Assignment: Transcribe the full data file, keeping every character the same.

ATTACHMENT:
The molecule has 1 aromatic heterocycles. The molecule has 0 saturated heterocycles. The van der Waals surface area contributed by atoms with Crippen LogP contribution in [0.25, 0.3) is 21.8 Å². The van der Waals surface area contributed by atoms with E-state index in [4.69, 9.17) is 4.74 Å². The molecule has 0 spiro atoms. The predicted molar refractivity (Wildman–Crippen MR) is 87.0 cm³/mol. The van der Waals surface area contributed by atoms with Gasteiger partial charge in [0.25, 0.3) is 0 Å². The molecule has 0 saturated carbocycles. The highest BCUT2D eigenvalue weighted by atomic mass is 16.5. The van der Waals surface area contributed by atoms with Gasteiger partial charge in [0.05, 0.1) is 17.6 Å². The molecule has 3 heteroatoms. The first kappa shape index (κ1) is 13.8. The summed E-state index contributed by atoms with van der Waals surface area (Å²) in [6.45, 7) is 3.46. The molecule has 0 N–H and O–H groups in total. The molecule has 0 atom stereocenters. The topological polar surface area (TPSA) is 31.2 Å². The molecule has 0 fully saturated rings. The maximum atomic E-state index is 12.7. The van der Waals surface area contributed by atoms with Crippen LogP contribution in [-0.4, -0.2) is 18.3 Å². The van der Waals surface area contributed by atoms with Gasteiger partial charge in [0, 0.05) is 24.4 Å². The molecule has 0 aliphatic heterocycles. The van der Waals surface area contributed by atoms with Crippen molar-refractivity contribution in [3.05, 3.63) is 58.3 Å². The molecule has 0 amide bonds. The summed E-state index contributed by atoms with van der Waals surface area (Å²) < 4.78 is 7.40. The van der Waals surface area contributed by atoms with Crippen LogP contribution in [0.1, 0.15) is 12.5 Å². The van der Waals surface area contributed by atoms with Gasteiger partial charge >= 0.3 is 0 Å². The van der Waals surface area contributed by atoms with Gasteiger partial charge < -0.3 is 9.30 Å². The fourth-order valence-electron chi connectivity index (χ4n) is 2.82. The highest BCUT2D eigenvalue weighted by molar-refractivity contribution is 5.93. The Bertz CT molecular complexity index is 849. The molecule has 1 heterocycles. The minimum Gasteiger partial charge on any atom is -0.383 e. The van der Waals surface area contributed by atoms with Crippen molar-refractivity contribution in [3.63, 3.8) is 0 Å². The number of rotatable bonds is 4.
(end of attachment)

The molecule has 1 aromatic heterocycles. The molecule has 0 saturated heterocycles. The van der Waals surface area contributed by atoms with Crippen LogP contribution in [0.25, 0.3) is 21.8 Å². The van der Waals surface area contributed by atoms with E-state index in [4.69, 9.17) is 4.74 Å². The molecule has 0 spiro atoms. The predicted molar refractivity (Wildman–Crippen MR) is 87.0 cm³/mol. The van der Waals surface area contributed by atoms with Gasteiger partial charge in [0.25, 0.3) is 0 Å². The molecule has 0 saturated carbocycles. The highest BCUT2D eigenvalue weighted by atomic mass is 16.5. The van der Waals surface area contributed by atoms with Gasteiger partial charge in [0.05, 0.1) is 17.6 Å². The molecule has 3 heteroatoms. The first kappa shape index (κ1) is 13.8. The summed E-state index contributed by atoms with van der Waals surface area (Å²) in [6.45, 7) is 3.46. The molecule has 0 N–H and O–H groups in total. The molecule has 0 atom stereocenters. The topological polar surface area (TPSA) is 31.2 Å². The molecule has 0 fully saturated rings. The maximum atomic E-state index is 12.7. The van der Waals surface area contributed by atoms with Crippen LogP contribution in [-0.4, -0.2) is 18.3 Å². The van der Waals surface area contributed by atoms with Gasteiger partial charge in [0, 0.05) is 24.4 Å². The molecule has 0 aliphatic heterocycles. The van der Waals surface area contributed by atoms with Crippen molar-refractivity contribution in [3.05, 3.63) is 58.3 Å². The molecule has 0 amide bonds. The summed E-state index contributed by atoms with van der Waals surface area (Å²) < 4.78 is 7.40. The van der Waals surface area contributed by atoms with Crippen LogP contribution in [0.1, 0.15) is 12.5 Å². The van der Waals surface area contributed by atoms with Gasteiger partial charge >= 0.3 is 0 Å². The van der Waals surface area contributed by atoms with Gasteiger partial charge < -0.3 is 9.30 Å². The fourth-order valence-electron chi connectivity index (χ4n) is 2.82. The highest BCUT2D eigenvalue weighted by molar-refractivity contribution is 5.93. The Bertz CT molecular complexity index is 849. The molecule has 1 heterocycles. The minimum Gasteiger partial charge on any atom is -0.383 e. The van der Waals surface area contributed by atoms with Crippen molar-refractivity contribution in [3.63, 3.8) is 0 Å². The number of rotatable bonds is 4.